Scrolling Headlines:

UMass men’s basketball shows improvement in 3-point shooting. -

December 8, 2016

UMass men’s basketball cruises to a victory over Pacific behind a strong second half -

December 8, 2016

UMass Divest and proponents of sanctuary campus will not be allowed to speak at Board of Trustees meeting -

December 8, 2016

Former political prisoner to speak on human rights and prison experience -

December 8, 2016

UMass men’s basketball using late-game situations as learning opportunities for remainder of season -

December 8, 2016

UMass men’s basketball kicks off Gotham Classic at home against Pacific -

December 8, 2016

UMass hockey looks to continue recent improvements against Connecticut -

December 8, 2016

UMass hockey team confident in game plan despite UConn’s constant change in net -

December 8, 2016

UMass women’s basketball falls apart in the fourth quarter in 71-55 loss to Hofstra -

December 8, 2016

It’s been a long year -

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A return to the collapse of 2008 -

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Mindfulness in, and in spite of, a technological age -

December 8, 2016

Beer, bets and pool: a High Horse unofficial review -

December 8, 2016

Don’t let winter stop you from running outside -

December 8, 2016

BREAKING: Train allegedly strikes pedestrian in Amherst -

December 7, 2016

Campus Climate survey shows strong response -

December 7, 2016

Jennifer Carlson gives talk on race and gun law enforcement -

December 7, 2016

Labor Center to receive increased funding from University -

December 7, 2016

Verdi enforces playing a full 40 minutes as UMass takes on Hofstra -

December 7, 2016

Mulligan looks to continue seven game double-double streak at Hofstra -

December 7, 2016

Clooney delivers emotional performance in ‘The Descendants’

Widely considered the archetype of natural beauty, Hawaii is often portrayed as paradise on Earth with visions of its constant sunshine, sparkling beaches and flawlessly pretty people dancing across the minds of Americans. “The Descendants” dispels that illusion by revealing clandestine issues between the state’s inhabitants alongside the backdrop of paradise.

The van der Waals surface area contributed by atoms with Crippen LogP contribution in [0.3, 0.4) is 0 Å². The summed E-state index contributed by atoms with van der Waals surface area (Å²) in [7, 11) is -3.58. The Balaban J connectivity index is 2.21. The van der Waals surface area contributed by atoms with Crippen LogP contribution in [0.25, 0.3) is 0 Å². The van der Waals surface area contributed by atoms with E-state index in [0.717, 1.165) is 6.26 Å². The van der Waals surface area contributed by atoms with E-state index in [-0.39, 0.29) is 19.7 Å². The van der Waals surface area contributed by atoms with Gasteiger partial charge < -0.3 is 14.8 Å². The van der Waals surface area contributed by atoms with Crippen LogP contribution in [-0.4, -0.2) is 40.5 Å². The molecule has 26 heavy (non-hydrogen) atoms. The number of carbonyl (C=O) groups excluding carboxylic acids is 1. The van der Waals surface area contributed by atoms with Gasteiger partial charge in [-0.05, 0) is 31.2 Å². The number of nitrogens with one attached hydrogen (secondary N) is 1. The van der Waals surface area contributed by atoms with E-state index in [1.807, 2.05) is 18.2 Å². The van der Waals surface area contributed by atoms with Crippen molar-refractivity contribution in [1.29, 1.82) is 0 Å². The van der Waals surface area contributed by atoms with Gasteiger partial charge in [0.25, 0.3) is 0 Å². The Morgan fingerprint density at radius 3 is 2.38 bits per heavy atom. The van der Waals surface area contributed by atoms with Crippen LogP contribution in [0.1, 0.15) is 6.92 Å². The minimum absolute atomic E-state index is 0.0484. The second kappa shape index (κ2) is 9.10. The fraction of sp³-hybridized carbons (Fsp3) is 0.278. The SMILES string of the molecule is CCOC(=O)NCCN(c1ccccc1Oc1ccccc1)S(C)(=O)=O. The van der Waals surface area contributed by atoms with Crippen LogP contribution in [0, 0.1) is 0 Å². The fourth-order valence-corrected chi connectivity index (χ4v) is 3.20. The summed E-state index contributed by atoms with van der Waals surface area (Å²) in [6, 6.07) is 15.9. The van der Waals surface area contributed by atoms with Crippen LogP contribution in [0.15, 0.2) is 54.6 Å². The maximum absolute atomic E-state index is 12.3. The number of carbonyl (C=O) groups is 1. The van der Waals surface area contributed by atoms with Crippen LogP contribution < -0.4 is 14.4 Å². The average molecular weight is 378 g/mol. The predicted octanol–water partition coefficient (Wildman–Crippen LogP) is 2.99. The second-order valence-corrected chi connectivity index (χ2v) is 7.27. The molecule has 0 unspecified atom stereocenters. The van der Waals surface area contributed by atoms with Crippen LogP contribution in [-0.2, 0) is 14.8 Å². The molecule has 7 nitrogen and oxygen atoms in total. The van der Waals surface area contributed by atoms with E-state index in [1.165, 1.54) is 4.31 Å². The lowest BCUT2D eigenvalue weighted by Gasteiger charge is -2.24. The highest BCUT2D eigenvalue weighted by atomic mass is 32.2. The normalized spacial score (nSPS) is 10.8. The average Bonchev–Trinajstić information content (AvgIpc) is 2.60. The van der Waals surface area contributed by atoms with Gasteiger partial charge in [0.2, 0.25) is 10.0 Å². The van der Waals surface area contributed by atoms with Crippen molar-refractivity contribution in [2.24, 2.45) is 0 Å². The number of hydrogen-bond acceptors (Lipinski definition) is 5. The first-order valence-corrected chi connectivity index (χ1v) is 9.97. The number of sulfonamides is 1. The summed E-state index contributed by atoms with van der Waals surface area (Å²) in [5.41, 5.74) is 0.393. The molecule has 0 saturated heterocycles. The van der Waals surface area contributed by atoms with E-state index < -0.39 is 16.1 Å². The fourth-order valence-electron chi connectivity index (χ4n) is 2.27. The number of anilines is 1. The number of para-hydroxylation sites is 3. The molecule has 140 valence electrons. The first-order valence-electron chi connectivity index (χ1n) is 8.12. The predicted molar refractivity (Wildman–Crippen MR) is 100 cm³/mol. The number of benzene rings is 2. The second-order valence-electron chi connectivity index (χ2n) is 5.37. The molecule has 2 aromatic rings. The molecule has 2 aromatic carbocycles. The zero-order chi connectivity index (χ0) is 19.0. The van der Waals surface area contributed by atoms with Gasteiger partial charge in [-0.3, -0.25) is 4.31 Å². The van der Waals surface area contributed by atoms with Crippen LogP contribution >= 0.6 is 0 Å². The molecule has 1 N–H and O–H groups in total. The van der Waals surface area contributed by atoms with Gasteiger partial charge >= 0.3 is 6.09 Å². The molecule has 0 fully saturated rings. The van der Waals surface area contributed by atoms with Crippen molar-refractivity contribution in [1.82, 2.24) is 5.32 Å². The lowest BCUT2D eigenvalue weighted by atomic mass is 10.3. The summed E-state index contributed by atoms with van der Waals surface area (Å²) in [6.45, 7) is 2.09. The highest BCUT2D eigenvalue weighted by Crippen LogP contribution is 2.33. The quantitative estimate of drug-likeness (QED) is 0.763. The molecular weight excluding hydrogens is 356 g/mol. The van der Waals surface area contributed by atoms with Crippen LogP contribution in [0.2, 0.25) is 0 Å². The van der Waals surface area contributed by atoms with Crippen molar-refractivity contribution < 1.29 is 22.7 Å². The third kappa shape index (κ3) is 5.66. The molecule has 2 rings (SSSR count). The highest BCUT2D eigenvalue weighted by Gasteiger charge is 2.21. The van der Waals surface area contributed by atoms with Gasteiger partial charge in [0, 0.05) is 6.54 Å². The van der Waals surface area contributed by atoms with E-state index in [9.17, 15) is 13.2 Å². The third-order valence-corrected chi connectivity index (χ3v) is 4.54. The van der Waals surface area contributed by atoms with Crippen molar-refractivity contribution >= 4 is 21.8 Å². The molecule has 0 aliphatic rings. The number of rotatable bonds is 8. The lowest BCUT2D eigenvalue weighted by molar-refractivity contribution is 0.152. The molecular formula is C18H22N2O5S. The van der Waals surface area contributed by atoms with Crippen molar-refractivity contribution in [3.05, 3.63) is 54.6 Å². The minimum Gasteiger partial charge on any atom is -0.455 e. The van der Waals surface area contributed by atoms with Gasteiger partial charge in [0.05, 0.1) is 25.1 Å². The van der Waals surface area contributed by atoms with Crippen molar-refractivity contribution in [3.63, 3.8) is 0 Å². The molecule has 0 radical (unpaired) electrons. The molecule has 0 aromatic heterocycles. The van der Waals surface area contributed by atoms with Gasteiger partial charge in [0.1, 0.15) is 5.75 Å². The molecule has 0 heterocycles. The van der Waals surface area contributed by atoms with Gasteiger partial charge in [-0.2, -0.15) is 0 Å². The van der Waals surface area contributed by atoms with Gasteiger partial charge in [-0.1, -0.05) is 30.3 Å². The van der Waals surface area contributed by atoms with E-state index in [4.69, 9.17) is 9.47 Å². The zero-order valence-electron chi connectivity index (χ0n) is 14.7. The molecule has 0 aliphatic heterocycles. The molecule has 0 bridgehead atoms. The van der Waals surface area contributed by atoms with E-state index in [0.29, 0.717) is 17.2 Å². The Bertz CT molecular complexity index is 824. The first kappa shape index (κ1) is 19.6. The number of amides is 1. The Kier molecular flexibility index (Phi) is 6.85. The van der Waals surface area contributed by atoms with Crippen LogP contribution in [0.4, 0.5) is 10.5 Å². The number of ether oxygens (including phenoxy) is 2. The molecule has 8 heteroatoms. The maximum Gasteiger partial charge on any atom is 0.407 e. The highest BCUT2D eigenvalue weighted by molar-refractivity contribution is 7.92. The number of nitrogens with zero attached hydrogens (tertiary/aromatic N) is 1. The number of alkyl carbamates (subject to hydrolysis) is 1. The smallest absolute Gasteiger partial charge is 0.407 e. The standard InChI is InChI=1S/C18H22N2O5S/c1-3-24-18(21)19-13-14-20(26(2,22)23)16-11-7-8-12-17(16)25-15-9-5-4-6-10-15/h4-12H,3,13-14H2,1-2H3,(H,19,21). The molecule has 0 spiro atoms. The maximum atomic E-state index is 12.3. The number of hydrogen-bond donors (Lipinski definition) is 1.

Courtesy freetrailers.info

Matt King (George Clooney) is a descendant of Hawaiian royalty and has inherited significant portions of land in the state. He is the sole member to remain in his family who has had the ability to maintain his wealth. He has accomplished this by keeping his inherited land and living frugally. While it may seem he has it all, Matt is conflicted with inner issues. Matt’s family wants him to sign away the rest of their untouched land to real estate and tourism developers. Although doing this would greatly benefit his family, Matt is unsure of what to do.

Matt points out his family’s dysfunction by describing them as an archipelago: whole in form but drifting apart. As Matt became more invested in his work and his wife worked to push her limits in extreme sports, his marriage struggled to survive. His wife later becomes bed-ridden, paralyzed in an irreversible coma after a boating accident.

Matt’s distant relationship with his daughters has left him confused as he struggles to assist them through tumultuous waves of adolescence and grief. His youngest daughter, Scottie (Amara Miller), is a foul-mouthed troublemaker who constantly struggles to resolve her issues due to the absence of her father. Alexandra (Shailene Woodley) is the eldest; irreverent and confrontational, she lives life recklessly and always speaks her mind. Caught up in a moment of passion, Alexandra reveals to her father that his wife cheated on him. Matt, upset and determined, seeks to confront the other man.

The dialogue is witty and often humorous, providing a “dramedy” feel, common to the films of Alexander Payne, which include “About Schmidt” and “Election.” The characters are specially crafted with layers that add rich meaning and interesting conflict to the plot. The acting is impressive throughout, with Clooney playing his usual role as the charming character. The young actors in the film do a magnificent job of carrying the emotional weight of the film while also adding sharp humor.

Hawaii has been shot on film a million times over, and the cinematography mostly works on the level it’s always been photographed, always featuring the dazzling landscape of the islands. The stereotypical dazzling landscape of the islands that is commonly seen in other films with the same setting makes the film fall victim to all-too-familiar breezy montages. Fortunately, there are more uniquely shot scenes, specifically in the rain-soaked beach scenes that portray muted colors among foggy landscapes.  This is where the film runs a little long, resorting excessively to all too familiar breezy montages. But there are more uniquely shot scenes, specifically in the rain soaked scenes on the beaches that portray beautifully muted colors among foggy landscapes.

The film contains interesting character development, and the dialogue successfully deals with the emotional complexities of the family. For a good-hearted film that’s stimulating on an intellectual and comedic level, or if you really like the way Hawaii looks, “The Descendants” is a film that should be caught in theaters.

Adam Abdelmaksoud can be reached at aabdelma@student.umass.edu.

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